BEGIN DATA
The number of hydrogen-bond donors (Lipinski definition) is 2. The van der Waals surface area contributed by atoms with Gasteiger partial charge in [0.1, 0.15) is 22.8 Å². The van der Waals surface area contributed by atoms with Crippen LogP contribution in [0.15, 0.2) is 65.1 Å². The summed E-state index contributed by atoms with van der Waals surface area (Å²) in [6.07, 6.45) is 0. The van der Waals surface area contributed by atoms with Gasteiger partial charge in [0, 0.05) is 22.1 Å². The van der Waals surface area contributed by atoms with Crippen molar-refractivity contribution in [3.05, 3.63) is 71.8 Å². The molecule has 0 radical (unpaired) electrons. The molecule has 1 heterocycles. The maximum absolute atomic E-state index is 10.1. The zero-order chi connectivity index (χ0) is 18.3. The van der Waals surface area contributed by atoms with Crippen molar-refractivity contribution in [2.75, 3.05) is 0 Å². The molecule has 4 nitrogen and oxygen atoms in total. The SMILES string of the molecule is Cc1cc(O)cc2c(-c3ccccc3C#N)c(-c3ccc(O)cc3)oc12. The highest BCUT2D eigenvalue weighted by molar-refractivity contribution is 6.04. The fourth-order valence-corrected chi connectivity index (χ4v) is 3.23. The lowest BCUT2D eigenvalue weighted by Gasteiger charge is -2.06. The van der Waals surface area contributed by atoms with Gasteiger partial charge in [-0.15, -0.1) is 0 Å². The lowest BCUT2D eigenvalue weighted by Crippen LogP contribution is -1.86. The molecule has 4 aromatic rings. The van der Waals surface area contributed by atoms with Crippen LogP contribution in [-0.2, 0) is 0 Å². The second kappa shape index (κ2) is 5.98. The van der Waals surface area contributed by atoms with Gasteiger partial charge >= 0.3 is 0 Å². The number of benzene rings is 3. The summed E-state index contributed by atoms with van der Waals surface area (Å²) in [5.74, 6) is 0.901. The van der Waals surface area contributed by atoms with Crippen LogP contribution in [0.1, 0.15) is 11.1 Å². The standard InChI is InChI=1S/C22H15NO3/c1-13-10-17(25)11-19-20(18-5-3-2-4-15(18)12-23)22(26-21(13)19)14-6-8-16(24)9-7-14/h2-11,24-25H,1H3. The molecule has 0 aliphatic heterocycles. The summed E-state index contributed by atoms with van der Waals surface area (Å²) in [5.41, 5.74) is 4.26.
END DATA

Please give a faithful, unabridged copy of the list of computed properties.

The number of hydrogen-bond donors (Lipinski definition) is 2. The van der Waals surface area contributed by atoms with Gasteiger partial charge in [0.1, 0.15) is 22.8 Å². The van der Waals surface area contributed by atoms with Crippen LogP contribution in [0.15, 0.2) is 65.1 Å². The summed E-state index contributed by atoms with van der Waals surface area (Å²) in [6.07, 6.45) is 0. The van der Waals surface area contributed by atoms with Gasteiger partial charge in [0, 0.05) is 22.1 Å². The van der Waals surface area contributed by atoms with Crippen molar-refractivity contribution in [3.05, 3.63) is 71.8 Å². The molecule has 0 radical (unpaired) electrons. The molecule has 1 heterocycles. The maximum absolute atomic E-state index is 10.1. The zero-order chi connectivity index (χ0) is 18.3. The van der Waals surface area contributed by atoms with Crippen molar-refractivity contribution in [2.75, 3.05) is 0 Å². The molecule has 4 nitrogen and oxygen atoms in total. The SMILES string of the molecule is Cc1cc(O)cc2c(-c3ccccc3C#N)c(-c3ccc(O)cc3)oc12. The highest BCUT2D eigenvalue weighted by molar-refractivity contribution is 6.04. The fourth-order valence-corrected chi connectivity index (χ4v) is 3.23. The lowest BCUT2D eigenvalue weighted by Gasteiger charge is -2.06. The van der Waals surface area contributed by atoms with Gasteiger partial charge in [-0.15, -0.1) is 0 Å². The lowest BCUT2D eigenvalue weighted by Crippen LogP contribution is -1.86. The molecule has 4 aromatic rings. The van der Waals surface area contributed by atoms with Crippen LogP contribution in [-0.2, 0) is 0 Å². The second kappa shape index (κ2) is 5.98. The van der Waals surface area contributed by atoms with Gasteiger partial charge >= 0.3 is 0 Å². The number of benzene rings is 3. The summed E-state index contributed by atoms with van der Waals surface area (Å²) in [5.74, 6) is 0.901. The van der Waals surface area contributed by atoms with Crippen LogP contribution in [0.1, 0.15) is 11.1 Å². The standard InChI is InChI=1S/C22H15NO3/c1-13-10-17(25)11-19-20(18-5-3-2-4-15(18)12-23)22(26-21(13)19)14-6-8-16(24)9-7-14/h2-11,24-25H,1H3. The molecule has 0 aliphatic heterocycles. The summed E-state index contributed by atoms with van der Waals surface area (Å²) in [5.41, 5.74) is 4.26.